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  #41  
Old 09-30-2010, 10:37 PM
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The Economist has an article about Ireland as well. Does not paint as bleak picture though.

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There is speculation that, if bond yields rise further, Ireland and Portugal might soon be forced to borrow from the European Financial Stability Facility (EFSF), the €440 billion fund established in June for struggling euro-zone countries. That is unlikely. Ireland has already raised enough money to finance this year’s borrowing requirement (it will spread the cost of bank bail-outs over several years) and has a big cash buffer besides. Portugal, too, is not anything like as desperate for cash as Greece was in the spring. But if Ireland were eventually forced to borrow from the EFSF, the fund might find it hard to impose conditions harsher than the ones it has volunteered for already. You cannot ask a non-smoker to give up cigarettes.
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  #42  
Old 09-30-2010, 10:42 PM
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Normally, this would pass as bad news - but in today's bizarro world, that will be good for another 1-2% gain on the S&P. However, if campbell's story is even semi-accurate expect the bond market to hammer away at Ireland some more and dare the EU to pull the cord on the EFSF.
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  #43  
Old 09-30-2010, 10:53 PM
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I've been keeping up on the euro zone activities lately.

Given that I work for a French company, where the main "hub" activity occurs in Cologne, Paris, and Zurich.... yeah, I gotta keep on top of it.
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  #44  
Old 11-16-2010, 08:27 AM
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http://www.nytimes.com/2010/11/16/bu...euro.html?_r=1

Quote:
European officials, increasingly concerned that the Continent’s debt crisis will spread, are warning that any new rescue plans may need to cover Portugal as well as Ireland to contain the problem they tried to resolve six months ago.
....
While some important details are different, the current situation feels eerily similar to what happened months ago in Greece, where the cost of borrowing rose precipitously.

European authorities stepped in with a rescue package, expecting an economic recovery and the creation of new European rescue funds to fend off future panics by bond investors whose money is needed by countries to refinance their debt.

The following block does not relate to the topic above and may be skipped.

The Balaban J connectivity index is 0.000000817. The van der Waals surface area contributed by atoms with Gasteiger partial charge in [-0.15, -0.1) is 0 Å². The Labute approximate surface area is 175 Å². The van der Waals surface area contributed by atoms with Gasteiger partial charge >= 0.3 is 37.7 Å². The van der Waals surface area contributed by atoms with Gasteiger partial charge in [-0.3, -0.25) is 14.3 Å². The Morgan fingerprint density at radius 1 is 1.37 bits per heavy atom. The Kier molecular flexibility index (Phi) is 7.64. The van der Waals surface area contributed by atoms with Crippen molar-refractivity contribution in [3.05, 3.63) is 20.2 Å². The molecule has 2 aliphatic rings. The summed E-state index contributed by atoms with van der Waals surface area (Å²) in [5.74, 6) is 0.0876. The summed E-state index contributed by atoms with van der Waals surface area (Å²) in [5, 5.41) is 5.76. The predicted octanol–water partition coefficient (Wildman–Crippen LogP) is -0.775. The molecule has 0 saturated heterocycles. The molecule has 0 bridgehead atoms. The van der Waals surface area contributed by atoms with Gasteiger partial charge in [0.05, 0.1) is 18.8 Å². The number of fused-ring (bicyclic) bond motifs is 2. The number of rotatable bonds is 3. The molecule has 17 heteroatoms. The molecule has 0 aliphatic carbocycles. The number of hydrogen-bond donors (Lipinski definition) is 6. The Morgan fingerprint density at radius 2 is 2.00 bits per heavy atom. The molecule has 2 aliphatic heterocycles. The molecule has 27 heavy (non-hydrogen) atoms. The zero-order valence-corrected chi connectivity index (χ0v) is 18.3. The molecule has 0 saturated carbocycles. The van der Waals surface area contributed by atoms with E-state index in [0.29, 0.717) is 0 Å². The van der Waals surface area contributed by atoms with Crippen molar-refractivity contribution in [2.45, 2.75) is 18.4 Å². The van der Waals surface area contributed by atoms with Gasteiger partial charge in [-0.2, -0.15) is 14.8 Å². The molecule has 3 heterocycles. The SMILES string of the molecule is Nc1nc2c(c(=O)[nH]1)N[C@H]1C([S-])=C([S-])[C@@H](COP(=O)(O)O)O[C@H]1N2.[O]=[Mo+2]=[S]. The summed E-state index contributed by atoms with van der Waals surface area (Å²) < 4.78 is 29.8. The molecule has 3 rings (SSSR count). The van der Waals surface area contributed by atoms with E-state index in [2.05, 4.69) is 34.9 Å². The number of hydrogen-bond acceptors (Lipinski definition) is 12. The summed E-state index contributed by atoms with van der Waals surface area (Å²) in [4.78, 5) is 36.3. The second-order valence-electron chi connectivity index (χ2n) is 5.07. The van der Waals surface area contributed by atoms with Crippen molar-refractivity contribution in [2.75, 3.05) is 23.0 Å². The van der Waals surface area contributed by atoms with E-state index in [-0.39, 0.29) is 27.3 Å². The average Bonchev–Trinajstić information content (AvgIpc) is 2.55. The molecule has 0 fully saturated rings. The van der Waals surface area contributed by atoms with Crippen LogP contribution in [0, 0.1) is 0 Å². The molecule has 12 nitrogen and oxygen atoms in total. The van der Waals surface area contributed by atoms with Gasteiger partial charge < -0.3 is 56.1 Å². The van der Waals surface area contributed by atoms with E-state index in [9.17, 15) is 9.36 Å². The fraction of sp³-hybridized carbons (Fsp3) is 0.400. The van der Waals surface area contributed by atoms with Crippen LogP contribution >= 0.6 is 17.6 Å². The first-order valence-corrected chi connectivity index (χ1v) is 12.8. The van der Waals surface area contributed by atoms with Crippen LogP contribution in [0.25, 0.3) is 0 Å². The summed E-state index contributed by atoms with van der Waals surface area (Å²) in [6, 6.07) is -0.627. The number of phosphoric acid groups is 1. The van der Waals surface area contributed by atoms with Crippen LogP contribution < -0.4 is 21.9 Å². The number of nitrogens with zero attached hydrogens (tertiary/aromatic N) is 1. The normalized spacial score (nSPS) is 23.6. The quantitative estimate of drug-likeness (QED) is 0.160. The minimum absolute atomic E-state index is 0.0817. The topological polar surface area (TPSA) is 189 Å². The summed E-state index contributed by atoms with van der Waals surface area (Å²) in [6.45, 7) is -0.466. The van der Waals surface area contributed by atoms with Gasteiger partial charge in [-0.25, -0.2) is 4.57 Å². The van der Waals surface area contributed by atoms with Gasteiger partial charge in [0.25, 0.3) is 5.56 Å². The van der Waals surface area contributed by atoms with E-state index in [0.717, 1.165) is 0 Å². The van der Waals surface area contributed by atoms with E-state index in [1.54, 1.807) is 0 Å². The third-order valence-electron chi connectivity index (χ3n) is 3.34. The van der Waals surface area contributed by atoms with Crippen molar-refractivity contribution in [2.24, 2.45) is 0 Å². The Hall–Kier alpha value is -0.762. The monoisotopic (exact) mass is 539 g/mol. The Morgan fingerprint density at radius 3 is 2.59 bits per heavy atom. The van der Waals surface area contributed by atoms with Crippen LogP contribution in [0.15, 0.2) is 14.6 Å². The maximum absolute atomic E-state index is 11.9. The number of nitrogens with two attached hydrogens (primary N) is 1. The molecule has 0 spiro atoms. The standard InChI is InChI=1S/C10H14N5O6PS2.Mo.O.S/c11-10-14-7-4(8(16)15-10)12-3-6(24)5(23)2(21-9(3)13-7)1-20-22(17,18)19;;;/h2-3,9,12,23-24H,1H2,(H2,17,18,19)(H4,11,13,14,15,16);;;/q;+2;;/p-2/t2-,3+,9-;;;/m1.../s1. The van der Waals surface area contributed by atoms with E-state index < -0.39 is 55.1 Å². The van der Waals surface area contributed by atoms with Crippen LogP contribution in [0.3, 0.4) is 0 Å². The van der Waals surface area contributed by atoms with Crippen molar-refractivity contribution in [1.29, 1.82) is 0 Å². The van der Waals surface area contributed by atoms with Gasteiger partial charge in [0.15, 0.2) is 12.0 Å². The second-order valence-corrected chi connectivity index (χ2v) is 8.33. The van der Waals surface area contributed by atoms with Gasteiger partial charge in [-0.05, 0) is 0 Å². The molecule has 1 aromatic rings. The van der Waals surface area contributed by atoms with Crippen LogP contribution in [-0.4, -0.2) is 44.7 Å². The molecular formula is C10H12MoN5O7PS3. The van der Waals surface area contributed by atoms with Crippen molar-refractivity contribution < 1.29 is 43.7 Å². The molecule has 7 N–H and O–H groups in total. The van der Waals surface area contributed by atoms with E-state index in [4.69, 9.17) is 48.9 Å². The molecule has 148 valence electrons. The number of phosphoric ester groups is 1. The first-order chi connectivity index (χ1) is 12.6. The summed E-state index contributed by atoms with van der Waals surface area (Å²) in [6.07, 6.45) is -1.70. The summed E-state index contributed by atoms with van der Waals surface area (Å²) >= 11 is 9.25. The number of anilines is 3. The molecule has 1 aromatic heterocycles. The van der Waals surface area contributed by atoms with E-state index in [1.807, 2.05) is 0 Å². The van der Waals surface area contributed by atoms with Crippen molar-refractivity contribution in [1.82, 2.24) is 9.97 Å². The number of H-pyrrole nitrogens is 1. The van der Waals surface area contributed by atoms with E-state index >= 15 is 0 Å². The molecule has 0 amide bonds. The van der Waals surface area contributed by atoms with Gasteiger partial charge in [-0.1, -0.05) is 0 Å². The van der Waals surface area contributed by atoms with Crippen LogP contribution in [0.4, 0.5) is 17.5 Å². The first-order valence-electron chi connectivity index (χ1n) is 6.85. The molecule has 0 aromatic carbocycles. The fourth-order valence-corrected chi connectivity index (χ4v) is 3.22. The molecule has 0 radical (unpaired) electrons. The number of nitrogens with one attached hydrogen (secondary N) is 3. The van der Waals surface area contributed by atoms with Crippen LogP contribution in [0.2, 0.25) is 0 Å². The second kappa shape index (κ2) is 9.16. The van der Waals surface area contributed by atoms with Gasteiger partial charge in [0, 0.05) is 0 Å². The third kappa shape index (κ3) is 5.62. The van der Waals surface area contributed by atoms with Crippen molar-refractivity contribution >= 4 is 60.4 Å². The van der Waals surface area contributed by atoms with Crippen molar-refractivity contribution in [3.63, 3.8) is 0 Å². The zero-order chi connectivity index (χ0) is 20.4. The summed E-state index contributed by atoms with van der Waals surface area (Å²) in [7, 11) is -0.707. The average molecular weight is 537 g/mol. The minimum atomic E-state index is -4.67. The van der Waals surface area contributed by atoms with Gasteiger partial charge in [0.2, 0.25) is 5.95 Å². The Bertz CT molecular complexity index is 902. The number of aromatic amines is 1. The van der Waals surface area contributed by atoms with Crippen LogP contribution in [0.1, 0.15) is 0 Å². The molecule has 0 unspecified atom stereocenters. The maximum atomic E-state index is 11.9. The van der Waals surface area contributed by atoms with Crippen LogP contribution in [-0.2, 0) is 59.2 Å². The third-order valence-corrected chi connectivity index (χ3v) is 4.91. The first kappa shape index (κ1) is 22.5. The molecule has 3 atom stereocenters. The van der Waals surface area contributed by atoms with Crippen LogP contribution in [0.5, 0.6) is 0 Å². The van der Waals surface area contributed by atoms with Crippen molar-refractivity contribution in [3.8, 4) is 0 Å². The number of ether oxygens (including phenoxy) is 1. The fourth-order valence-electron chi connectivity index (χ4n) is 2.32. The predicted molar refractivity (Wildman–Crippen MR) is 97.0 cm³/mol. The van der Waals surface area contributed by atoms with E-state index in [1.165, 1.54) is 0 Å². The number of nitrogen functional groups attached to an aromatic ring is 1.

But with economic conditions weakening, markets are once again in turmoil. Rescuing Ireland may no longer be enough.
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  #45  
Old 11-22-2010, 07:02 AM
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http://www.nytimes.com/2010/11/22/bu...z9BTTMvgXc3apw

Quote:
DUBLIN — Ireland relented on Sunday and formally applied for a rescue package worth tens of billions of dollars, after months of trying to survive its financial crisis with austerity measures and strict budgetary planning.

European Union officials, who had been pushing Ireland to accept help, quickly agreed to the request, committing a staggering amount of funds to an ailing member for the second time in six months.

The total amount of the package was not announced, but several officials said it would be 80 billion to 90 billion euros, or $109 billion to $123 billion. Last spring, Europe disbursed 110 billion euros to Greece to save it from bankruptcy.

The loans to Ireland were necessary in large part because of the faltering state of the nation’s banking system, underscoring the extent to which ailing banks remain a threat to recovery two years after the financial crisis rippled through economies and forced banks around the world to accept bailouts.

Ireland’s aid will come from a rescue mechanism worth roughly $1 trillion that was set up in May by the European Union and the International Monetary Fund to help euro zone countries spiraling toward default.
....
o far, there have been few strikes in Ireland. People have been conditioned to believe that the deficit must be cut and that Ireland, as a small open economy, has little choice but to pay its debts and take the tough policy choices.

But there is likely to be a limit to this patience as new spending cuts hit social services that by and large have remained protected. Irish unemployment is around 12 percent, and services like universal child benefits remain generous by European standards.

“There will be a lot of pain for the taxpayer, and a lot of people will lose their jobs,” said Michael Noonan, the chief economic spokesman for Fine Gael, the main opposition party.

“But the option was to be insolvent,” he added, “and if that is the option, it’s either the devil or the deep blue sea, so you might as well negotiate with the devil.”
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  #46  
Old 11-27-2010, 02:38 PM
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http://www.bloomberg.com/news/2010-1...ro-credit.html

Quote:
Borrowing costs for Europe’s most indebted nations are at record highs as Ireland’s capitulation in accepting a bailout of its banking industry stokes concern that other countries also will have to seek aid.